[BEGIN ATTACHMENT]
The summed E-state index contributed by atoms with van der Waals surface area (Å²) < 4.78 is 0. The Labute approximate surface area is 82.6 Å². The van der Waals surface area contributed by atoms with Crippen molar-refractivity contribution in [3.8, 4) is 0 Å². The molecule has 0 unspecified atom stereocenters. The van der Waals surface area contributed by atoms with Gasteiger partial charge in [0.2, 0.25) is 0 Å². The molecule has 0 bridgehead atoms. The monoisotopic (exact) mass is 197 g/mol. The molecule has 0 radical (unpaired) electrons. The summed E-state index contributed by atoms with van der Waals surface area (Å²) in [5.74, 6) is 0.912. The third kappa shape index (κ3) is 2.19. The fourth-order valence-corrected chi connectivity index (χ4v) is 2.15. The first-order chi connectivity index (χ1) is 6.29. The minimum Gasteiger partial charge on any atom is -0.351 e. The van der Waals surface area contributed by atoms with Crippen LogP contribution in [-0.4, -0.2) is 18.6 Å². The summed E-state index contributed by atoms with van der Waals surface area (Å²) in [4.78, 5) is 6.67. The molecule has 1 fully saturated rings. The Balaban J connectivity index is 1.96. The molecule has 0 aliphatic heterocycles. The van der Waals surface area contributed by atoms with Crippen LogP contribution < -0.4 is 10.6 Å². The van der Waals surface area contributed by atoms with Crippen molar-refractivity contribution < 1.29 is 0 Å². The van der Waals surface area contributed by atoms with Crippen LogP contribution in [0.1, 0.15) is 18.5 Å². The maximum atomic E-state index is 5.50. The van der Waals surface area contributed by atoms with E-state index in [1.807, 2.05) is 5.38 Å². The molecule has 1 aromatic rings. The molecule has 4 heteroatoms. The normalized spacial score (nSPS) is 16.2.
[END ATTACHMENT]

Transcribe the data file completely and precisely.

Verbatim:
The summed E-state index contributed by atoms with van der Waals surface area (Å²) < 4.78 is 0. The Labute approximate surface area is 82.6 Å². The van der Waals surface area contributed by atoms with Crippen molar-refractivity contribution in [3.8, 4) is 0 Å². The molecule has 0 unspecified atom stereocenters. The van der Waals surface area contributed by atoms with Gasteiger partial charge in [0.2, 0.25) is 0 Å². The molecule has 0 bridgehead atoms. The monoisotopic (exact) mass is 197 g/mol. The molecule has 0 radical (unpaired) electrons. The summed E-state index contributed by atoms with van der Waals surface area (Å²) in [5.74, 6) is 0.912. The third kappa shape index (κ3) is 2.19. The fourth-order valence-corrected chi connectivity index (χ4v) is 2.15. The first-order chi connectivity index (χ1) is 6.29. The minimum Gasteiger partial charge on any atom is -0.351 e. The van der Waals surface area contributed by atoms with Crippen LogP contribution in [-0.4, -0.2) is 18.6 Å². The summed E-state index contributed by atoms with van der Waals surface area (Å²) in [4.78, 5) is 6.67. The molecule has 1 fully saturated rings. The Balaban J connectivity index is 1.96. The molecule has 0 aliphatic heterocycles. The van der Waals surface area contributed by atoms with Crippen LogP contribution < -0.4 is 10.6 Å². The van der Waals surface area contributed by atoms with Crippen molar-refractivity contribution < 1.29 is 0 Å². The van der Waals surface area contributed by atoms with Crippen LogP contribution in [0.1, 0.15) is 18.5 Å². The maximum atomic E-state index is 5.50. The van der Waals surface area contributed by atoms with E-state index in [1.807, 2.05) is 5.38 Å². The molecule has 1 aromatic rings. The molecule has 4 heteroatoms. The normalized spacial score (nSPS) is 16.2.